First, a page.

Mel Gibson’s William Wallace is tortured at the end of Braveheart, sacrificing himself for freedom and living on in the lives of his fellow soldiers. There’s a pretty good Mary Madgalene (Sophie Marceau) though.

In one of Dances with Wolves first scenes, Kevin Costner’s Lt. John Dunbar is resigned to die and is essentially “born again” after certain death on the battlefield. He goes on a search for self-discovery and tries to save the Sioux people.

In Platoon, Willem Dafoe’s Sergeant Elias is introduced in the cruciform pose during the opening credits. He will go on to protect and guide the protagonist (Charlie Sheen’s Chris) through the Vietnam experience.

Platoon director Oliver Stone is less subtle at the moment of Elias’s death. Elias is betrayed and sacrificed.

Martin Scorsese was so impressed with Dafoe’s Christ-like qualities in Platoon that he cast him as Jesus in The Last Temptation of Christ.

In The Truman Show, Jim Carrey’s Truman Burbank is nearly killed by Christof (Ed Harris) and is “born again”. He’s not much of a Christ-figure otherwise, only able to save himself.

But he does walk on water before ascending (up the stairs) into the clouds.

In The Shawshank Redemption, Tim Robbins’s Andy Dufresne assumes the cruciform position and walks on water at the same time. Nice work, Mr. Darabont. Andy is innocent, convicted, reborn, and brings hope to the other inmates.

In part 2, I will discuss outright Christ allegories which are usually in the Science Fiction or Superhero genre.

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Wanted - C

In theaters. Rated R, 108 minutes. Trailer.

A fraternity of weavers turned assassins kill people with their extra-special sensory gifts and training. That weird synopsis is not what I was expecting based on the rockin' trailer and all star cast, but, alas, that's what I got. James McAvoy stars as Wesley Gibson, a pathetic worker drone that is sucked into a world of super-assassins after his father is killed, leaving him as the only person that has the bloodline necessary to save the fraternity. Morgan Freeman is Sloan, the sage leader of the Fraternity, while an aptly named Angelina Jolie is Fox, a head assassin and the trainer of Wesley. Click below to find out why mixing Office Space, Fight Club, the Matrix and Fantastic Four is a bad idea.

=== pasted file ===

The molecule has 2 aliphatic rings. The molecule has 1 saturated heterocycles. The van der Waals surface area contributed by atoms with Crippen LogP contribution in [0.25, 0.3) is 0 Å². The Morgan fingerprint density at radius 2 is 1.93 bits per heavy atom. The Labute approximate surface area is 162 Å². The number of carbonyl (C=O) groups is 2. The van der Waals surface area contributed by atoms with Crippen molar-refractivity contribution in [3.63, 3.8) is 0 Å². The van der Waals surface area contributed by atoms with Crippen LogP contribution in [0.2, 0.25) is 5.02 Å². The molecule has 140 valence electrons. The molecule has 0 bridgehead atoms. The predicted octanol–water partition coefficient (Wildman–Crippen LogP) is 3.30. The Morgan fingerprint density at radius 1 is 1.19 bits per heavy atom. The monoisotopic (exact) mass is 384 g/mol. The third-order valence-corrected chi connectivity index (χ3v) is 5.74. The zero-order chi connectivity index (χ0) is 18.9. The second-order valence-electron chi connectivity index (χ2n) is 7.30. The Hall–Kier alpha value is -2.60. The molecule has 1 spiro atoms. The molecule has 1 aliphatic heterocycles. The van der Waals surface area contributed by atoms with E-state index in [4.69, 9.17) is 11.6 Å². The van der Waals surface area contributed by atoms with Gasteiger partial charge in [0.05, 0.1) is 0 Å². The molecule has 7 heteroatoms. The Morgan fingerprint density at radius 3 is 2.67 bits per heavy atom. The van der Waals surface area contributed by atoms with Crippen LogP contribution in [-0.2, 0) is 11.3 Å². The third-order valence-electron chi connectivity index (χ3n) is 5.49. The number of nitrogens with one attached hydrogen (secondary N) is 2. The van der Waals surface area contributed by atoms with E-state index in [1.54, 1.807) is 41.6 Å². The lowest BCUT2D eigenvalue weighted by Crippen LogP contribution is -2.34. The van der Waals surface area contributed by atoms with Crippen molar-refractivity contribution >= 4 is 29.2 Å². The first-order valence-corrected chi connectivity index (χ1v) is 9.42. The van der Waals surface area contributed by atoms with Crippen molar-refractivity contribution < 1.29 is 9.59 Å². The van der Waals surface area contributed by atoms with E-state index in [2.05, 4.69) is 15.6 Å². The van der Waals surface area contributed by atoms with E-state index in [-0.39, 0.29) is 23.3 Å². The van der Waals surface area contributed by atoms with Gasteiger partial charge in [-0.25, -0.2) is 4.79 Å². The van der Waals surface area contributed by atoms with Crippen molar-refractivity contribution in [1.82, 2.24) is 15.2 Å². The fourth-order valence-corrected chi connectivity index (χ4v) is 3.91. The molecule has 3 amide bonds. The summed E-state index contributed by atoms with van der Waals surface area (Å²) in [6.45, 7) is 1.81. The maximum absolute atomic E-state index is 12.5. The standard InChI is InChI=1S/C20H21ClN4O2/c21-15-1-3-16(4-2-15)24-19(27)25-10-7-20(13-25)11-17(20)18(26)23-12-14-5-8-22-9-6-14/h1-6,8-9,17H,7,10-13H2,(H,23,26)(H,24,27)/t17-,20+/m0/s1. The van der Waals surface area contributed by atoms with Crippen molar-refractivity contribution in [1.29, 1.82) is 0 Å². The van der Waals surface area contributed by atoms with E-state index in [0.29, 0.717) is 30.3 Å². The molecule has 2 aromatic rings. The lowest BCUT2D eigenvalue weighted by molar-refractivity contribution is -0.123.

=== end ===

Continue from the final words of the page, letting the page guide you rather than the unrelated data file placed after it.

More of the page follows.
McAvoy's workaday job and malaise is reminiscent of Office Space and Ed Norton in Fight Club. He is weak and hates his nobody life. Once he realizes who he is, he goes to be trained by Fox and Sloan in a series of super-generic training rituals. Once he is ready to start his assassinations, he learns his power and goes after the man who killed his father. Lots of silliness ensues, as well as a decent plot twist. The film's final sequence is disappointing and involves peanut butter, rats and explosives, which should tell you all you need to know.
This is one of those movies where all the good parts are in the trailers. The best parts of the film are the 20 minutes of actual action footage, with cool shooting and driving sequences. I am a sucker for John Woo and Robert Rodriguez action, and its too bad D list director Timur Bekmambetov didn't give us more of it. McAvoy does well in the role, with lots of veiny acting going on, while Jolie apparently felt her character's main attribute was to give knowing, smoldering looks while leaning. The main problem with the film is the ridiculous plot involving weavers, bending bullets, a monastery in 'Arabia' and fate. The script felt like it had been written and re-written by 20 different people. A huge disappointment.

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Saturday, June 28, 2008

Best of 2008...So Far

Given that 2007 was one of the strongest years for film in recent memory, it would be hard for 2008 to measure up. Even so, this first half of the year has yielded an especially weak line-up, my favorite of which are ranked below (and linked to the review).

1. Priceless
2. Wall E
3. Forgetting Sarah Marshall
4. In Bruges
5. Iron Man
6. The Orphanage
7. Baby Mama

Some others that might be decent, but I haven't been able to see yet are: The Fall, The Visitor, Young at Heart, Redbelt, Stop Loss, Bigger Strong Faster, Mongol, Shine a Light and 21. I count Counterfeiters as a 2007 movie, otherwise it would be #1. Another opinion.

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Wall E - B+

In theaters. Rated G, 102 minutes. Trailer.

Animated movies about robots are about as far as I can go from my movie comfort zone. The only Pixar movie I have ever seen is the original Toy Story, and I generally avoid such fare at all costs. But, with offspring approaching kindergarten, my viewing habits are about to change. Tonight I took in the late show of Wall E as a parental preview to see if it was a worthy and appropriate first movie theater experience for said offspring. Wall E is a sweet, gentle love story between two robots and their shared mission to return wayward humans to the earth. Click for more of WALLE: